Well first of all this is visible from the storage configuration for your SAN, and it should show active / on. If it shows as dead you still have a cable / port problem. Because ESX is only detecting what is visible.
So a script won't help if you don't fix the dead issue. Once both paths (or all 4) are working ESX will show this, so writing a script only means doing the command line way of what VI Client already has built in.
And if it failed over once, that means its working. It went dead because after the initial fail there was no confirmation that the other paths were still working.
What i have done is setup a centralized syslog host. I then configured my ESX server to send certain syslog messages to the loghost. I then used a program called Simple Event Correlator (SEC http://www.estpak.ee/~risto/sec/). Takes a little bit to configure but it basically watches logfiles and phrases that you specify. When it matches a certain phrase it will perform what ever you tell it to do (i.e. email, run a script etc).
Thanks, I do see this in Virtual Center. I have 32 ESX hosts in my environment, so I was hoping to find a automated way of being notified when ESX doesn't see the path. I don't see any preconfigured alarms for this.
so I was hoping to find a automated way of being notified when ESX doesn't see the path. I don't see any preconfigured alarms for this.
Another thing is with 4 paths, there is something wrong with your Fibre Switch setup. If you have 4 paths, you should have 4 distinct Fibre switches then, if you don't then you only have 2 paths. A path means a dedicated physical access to the SAN, you can't count the failover path between the SAN devices as a path, because if you break the connection, as is what happened, that's more than just 1 path affected.
A path is a single route ALL the way from the ESX host to the SAN. If you break that, you should have 3 left over. Each switch has 4 fibre cables, each cable is a dedicated physical route, and each SAN should therefore have 2 physical paths to 2 physical switches, and EACH SAN should have 2 distinct path (2 with virtual WWN so they can work in a failover).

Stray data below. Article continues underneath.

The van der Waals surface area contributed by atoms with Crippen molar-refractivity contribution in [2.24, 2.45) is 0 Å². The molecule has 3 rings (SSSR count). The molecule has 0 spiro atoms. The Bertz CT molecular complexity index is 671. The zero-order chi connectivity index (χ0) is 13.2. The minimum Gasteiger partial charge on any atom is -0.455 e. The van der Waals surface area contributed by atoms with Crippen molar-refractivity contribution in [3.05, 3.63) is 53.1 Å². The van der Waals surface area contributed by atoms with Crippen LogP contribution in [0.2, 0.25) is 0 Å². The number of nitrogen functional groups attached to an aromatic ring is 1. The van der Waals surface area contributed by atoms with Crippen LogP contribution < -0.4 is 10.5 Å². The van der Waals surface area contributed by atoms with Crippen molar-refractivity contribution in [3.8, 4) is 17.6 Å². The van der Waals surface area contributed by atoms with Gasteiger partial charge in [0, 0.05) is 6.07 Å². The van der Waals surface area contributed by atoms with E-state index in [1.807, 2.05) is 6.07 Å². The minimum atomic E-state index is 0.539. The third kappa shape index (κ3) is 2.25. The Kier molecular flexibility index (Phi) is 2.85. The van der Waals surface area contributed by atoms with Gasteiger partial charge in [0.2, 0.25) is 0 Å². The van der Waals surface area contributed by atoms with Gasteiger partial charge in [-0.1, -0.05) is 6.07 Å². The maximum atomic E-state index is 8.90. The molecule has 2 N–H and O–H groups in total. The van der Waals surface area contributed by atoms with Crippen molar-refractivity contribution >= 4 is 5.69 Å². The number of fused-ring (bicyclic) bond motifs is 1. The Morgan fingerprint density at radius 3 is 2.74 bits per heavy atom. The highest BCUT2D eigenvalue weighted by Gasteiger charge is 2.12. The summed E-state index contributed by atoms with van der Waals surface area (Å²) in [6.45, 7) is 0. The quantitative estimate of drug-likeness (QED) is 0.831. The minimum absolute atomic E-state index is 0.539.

That way if you break a SAN path, you have 3 to still route your VM's. so your path is actually only 2, or you need to fix it so it is 4 distinct paths.
also I see what you are saying about SAN and connectivity and notification, however, your SAN switches should be able to see this as well. either they will show their path is broken to the SAN or to the ESX host, and THEY can monitor just as easily. Since they are the central part of your route, I would use them to monitor the paths. If they go down, that's what nagios or big brother or some other 'ping' is for to tell you they are down... which is why I think many people don' take this into account when VM's solve every issue, if the VM's you are hosting (Virtual Center) are hosted on SAN (via ESX) and they are critical to your environment, but SAN/VI they monitor shouldn't be what THEY are running on. Things like this should be physical. If you yank a Fibre cable it shouldn't bring down your entire organization, the critical systems and machines you monitor should be up on a physical host. Prime example.
not saying you keep VC on the ESX but if you did, then you couldn't monitor or notify if things go wrong because those systems are ALSO down.
Rather than scanning the vmkernel log file, it would be easier to write a cronjob to periodically run the esxcfg-mpath -l command check for any paths in the dead state.
"so I was hoping to find a automated way of being notified when ESX
doesn't see the path. I don't see any preconfigured alarms for this."
Did you try KIWI?